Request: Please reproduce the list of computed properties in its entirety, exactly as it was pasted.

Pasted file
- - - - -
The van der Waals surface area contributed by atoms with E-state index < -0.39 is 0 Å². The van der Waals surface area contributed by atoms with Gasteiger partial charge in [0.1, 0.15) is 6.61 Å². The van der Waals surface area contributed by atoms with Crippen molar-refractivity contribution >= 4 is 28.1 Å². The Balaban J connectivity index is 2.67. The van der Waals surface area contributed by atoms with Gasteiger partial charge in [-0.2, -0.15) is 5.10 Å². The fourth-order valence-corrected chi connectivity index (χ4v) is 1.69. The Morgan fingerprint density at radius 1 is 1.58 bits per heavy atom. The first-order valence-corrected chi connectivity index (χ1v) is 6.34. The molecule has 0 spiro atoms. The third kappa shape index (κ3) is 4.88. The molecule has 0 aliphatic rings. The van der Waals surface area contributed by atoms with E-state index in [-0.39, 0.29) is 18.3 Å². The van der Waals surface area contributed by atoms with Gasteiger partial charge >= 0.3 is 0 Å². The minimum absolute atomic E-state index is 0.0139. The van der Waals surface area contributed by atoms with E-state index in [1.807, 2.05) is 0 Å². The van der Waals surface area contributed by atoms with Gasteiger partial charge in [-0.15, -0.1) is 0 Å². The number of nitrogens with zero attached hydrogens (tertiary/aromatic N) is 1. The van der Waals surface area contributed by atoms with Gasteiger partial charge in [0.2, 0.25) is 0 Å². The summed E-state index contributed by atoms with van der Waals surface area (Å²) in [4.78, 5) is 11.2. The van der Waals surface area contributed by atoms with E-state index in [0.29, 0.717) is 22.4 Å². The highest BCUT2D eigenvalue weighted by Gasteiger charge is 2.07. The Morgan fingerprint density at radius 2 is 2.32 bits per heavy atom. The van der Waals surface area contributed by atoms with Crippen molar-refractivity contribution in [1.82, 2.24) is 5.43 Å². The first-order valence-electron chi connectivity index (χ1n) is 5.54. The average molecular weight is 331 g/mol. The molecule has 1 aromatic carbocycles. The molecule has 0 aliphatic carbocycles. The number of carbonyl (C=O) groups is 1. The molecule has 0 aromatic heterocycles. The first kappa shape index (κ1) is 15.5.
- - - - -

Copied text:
The van der Waals surface area contributed by atoms with E-state index < -0.39 is 0 Å². The van der Waals surface area contributed by atoms with Gasteiger partial charge in [0.1, 0.15) is 6.61 Å². The van der Waals surface area contributed by atoms with Crippen molar-refractivity contribution >= 4 is 28.1 Å². The Balaban J connectivity index is 2.67. The van der Waals surface area contributed by atoms with Gasteiger partial charge in [-0.2, -0.15) is 5.10 Å². The fourth-order valence-corrected chi connectivity index (χ4v) is 1.69. The Morgan fingerprint density at radius 1 is 1.58 bits per heavy atom. The first-order valence-corrected chi connectivity index (χ1v) is 6.34. The molecule has 0 spiro atoms. The third kappa shape index (κ3) is 4.88. The molecule has 0 aliphatic rings. The van der Waals surface area contributed by atoms with E-state index in [-0.39, 0.29) is 18.3 Å². The van der Waals surface area contributed by atoms with Gasteiger partial charge >= 0.3 is 0 Å². The minimum absolute atomic E-state index is 0.0139. The van der Waals surface area contributed by atoms with E-state index in [1.807, 2.05) is 0 Å². The van der Waals surface area contributed by atoms with Gasteiger partial charge in [-0.15, -0.1) is 0 Å². The number of nitrogens with zero attached hydrogens (tertiary/aromatic N) is 1. The van der Waals surface area contributed by atoms with Gasteiger partial charge in [0.2, 0.25) is 0 Å². The summed E-state index contributed by atoms with van der Waals surface area (Å²) in [4.78, 5) is 11.2. The van der Waals surface area contributed by atoms with E-state index in [0.29, 0.717) is 22.4 Å². The highest BCUT2D eigenvalue weighted by Gasteiger charge is 2.07. The Morgan fingerprint density at radius 2 is 2.32 bits per heavy atom. The van der Waals surface area contributed by atoms with Crippen molar-refractivity contribution in [1.82, 2.24) is 5.43 Å². The first-order valence-electron chi connectivity index (χ1n) is 5.54. The average molecular weight is 331 g/mol. The molecule has 1 aromatic carbocycles. The molecule has 0 aliphatic carbocycles. The number of carbonyl (C=O) groups is 1. The molecule has 0 aromatic heterocycles. The first kappa shape index (κ1) is 15.5.